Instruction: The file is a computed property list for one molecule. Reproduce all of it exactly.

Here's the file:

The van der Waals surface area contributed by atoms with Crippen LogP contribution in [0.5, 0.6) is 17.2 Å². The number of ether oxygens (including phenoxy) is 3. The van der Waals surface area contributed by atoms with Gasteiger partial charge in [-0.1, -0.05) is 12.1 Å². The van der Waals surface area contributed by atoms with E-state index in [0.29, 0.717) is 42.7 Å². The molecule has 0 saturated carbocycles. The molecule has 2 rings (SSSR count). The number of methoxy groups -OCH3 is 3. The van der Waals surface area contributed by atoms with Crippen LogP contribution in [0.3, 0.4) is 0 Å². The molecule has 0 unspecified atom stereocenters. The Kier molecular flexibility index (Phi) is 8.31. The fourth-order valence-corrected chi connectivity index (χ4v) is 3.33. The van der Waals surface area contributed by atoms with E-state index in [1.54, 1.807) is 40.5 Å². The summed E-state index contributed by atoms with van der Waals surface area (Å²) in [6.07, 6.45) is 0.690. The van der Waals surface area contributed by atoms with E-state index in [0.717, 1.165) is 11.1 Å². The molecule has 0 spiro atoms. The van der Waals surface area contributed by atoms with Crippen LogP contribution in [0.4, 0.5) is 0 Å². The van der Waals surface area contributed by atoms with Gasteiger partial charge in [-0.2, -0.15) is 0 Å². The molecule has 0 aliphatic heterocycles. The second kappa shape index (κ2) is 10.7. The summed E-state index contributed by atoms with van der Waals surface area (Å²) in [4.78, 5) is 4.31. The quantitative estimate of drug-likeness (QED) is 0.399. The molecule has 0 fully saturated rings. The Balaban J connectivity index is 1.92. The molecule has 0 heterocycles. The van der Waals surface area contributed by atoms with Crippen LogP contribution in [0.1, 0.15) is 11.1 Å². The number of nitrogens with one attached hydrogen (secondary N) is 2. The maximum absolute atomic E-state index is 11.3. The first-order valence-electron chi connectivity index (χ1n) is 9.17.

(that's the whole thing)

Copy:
The van der Waals surface area contributed by atoms with Crippen LogP contribution in [0.5, 0.6) is 17.2 Å². The number of ether oxygens (including phenoxy) is 3. The van der Waals surface area contributed by atoms with Gasteiger partial charge in [-0.1, -0.05) is 12.1 Å². The van der Waals surface area contributed by atoms with E-state index in [0.29, 0.717) is 42.7 Å². The molecule has 0 saturated carbocycles. The molecule has 2 rings (SSSR count). The number of methoxy groups -OCH3 is 3. The van der Waals surface area contributed by atoms with Crippen LogP contribution in [0.3, 0.4) is 0 Å². The molecule has 0 unspecified atom stereocenters. The Kier molecular flexibility index (Phi) is 8.31. The fourth-order valence-corrected chi connectivity index (χ4v) is 3.33. The van der Waals surface area contributed by atoms with E-state index in [1.54, 1.807) is 40.5 Å². The summed E-state index contributed by atoms with van der Waals surface area (Å²) in [6.07, 6.45) is 0.690. The van der Waals surface area contributed by atoms with E-state index in [0.717, 1.165) is 11.1 Å². The molecule has 0 spiro atoms. The van der Waals surface area contributed by atoms with Crippen LogP contribution in [0.4, 0.5) is 0 Å². The van der Waals surface area contributed by atoms with Gasteiger partial charge in [-0.2, -0.15) is 0 Å². The molecule has 0 aliphatic heterocycles. The second kappa shape index (κ2) is 10.7. The summed E-state index contributed by atoms with van der Waals surface area (Å²) in [4.78, 5) is 4.31. The quantitative estimate of drug-likeness (QED) is 0.399. The molecule has 0 fully saturated rings. The Balaban J connectivity index is 1.92. The molecule has 0 heterocycles. The van der Waals surface area contributed by atoms with Crippen LogP contribution in [0.1, 0.15) is 11.1 Å². The number of nitrogens with one attached hydrogen (secondary N) is 2. The maximum absolute atomic E-state index is 11.3. The first-order valence-electron chi connectivity index (χ1n) is 9.17.